Invalid Pointer Comparisons


1.Invalid Pointer Comparisons

Comparisons between pointers that do not access the same array are generally invalid, and often cause errors. You should not make assumptions about where your data will be placed in memory, whether it will always be in the same place, or whether every compiler or execution environment will treat it in the same way. Therefore, making any comparisons between pointers to two different objects may yield unexpected results. Here is an example:
char s[80];
char y[80];
char *p1, *p2;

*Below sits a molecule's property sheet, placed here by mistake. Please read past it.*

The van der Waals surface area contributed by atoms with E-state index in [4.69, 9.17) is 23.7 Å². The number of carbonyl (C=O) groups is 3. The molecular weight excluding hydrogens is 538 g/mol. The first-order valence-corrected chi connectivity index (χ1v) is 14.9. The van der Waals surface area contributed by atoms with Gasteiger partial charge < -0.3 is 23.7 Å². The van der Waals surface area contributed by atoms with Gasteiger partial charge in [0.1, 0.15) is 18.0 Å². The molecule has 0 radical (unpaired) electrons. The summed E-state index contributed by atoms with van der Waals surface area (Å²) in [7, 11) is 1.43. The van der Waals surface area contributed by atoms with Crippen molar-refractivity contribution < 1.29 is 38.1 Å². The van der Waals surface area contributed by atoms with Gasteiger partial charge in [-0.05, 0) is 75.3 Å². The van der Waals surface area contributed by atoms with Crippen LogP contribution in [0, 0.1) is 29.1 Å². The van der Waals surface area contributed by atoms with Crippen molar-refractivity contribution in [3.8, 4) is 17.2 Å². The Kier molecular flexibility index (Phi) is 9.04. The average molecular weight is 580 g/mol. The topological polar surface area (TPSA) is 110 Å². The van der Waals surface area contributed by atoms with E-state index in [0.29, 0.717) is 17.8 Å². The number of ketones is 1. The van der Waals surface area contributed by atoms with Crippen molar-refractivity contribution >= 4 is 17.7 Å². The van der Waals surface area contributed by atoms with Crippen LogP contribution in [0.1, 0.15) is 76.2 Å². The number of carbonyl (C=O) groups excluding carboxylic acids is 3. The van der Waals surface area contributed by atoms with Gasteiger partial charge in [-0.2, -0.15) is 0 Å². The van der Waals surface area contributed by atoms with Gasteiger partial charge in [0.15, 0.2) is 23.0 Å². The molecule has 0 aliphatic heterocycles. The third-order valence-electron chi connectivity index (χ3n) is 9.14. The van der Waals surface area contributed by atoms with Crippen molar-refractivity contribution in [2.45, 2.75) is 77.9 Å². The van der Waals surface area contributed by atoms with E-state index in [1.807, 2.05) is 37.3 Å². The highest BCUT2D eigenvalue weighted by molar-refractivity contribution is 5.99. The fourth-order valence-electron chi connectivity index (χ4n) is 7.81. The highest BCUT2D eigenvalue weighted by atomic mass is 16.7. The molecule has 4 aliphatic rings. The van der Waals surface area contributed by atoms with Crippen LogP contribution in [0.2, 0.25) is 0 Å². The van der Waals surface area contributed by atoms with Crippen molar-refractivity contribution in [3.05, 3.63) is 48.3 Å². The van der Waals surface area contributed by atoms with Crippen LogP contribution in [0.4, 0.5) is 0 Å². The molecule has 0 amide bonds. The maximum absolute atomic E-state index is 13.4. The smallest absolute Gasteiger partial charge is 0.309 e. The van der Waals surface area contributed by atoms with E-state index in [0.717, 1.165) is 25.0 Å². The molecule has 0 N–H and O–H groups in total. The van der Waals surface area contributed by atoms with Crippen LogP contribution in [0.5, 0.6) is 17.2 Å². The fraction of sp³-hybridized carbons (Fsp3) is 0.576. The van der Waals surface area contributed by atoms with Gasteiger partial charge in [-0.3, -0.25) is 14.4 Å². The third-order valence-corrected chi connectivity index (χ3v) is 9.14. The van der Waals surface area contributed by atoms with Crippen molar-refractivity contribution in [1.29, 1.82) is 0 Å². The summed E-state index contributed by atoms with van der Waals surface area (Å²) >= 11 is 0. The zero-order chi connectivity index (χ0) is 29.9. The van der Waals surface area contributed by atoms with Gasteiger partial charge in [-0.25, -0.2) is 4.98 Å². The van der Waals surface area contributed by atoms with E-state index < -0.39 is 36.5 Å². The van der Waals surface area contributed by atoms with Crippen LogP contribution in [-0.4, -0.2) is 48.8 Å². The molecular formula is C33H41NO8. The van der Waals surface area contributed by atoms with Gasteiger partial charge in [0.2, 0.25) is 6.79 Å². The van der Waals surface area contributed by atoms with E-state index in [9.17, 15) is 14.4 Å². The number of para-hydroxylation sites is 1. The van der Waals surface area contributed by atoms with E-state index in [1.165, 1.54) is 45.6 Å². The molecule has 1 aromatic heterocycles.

p1 = s;
p2 = y;
if(p1 < p2) . . .
This code is based on an invalid concept since C++ makes no guarantees about the placement of variables in memory. You should write your applications in such a way that they work no matter where data is located. A related error assumes that two back-to-back arrays can be indexed as one simply by incrementing a pointer across the array boundaries. For example:
int first[10];
int second[10];
int *p, t;
p = first;
for(t=0; t<20; ++t) {
*p = t;
p++;
}
The aim here is to initialize arrays first and second with the numbers 0 through 19, but the code is not reliable. Even though it may work with some compilers under certain circumstances, it assumes that both arrays will be placed back-to-back in memory with first first. However, C++ does not guarantee how variables will be located in memory.
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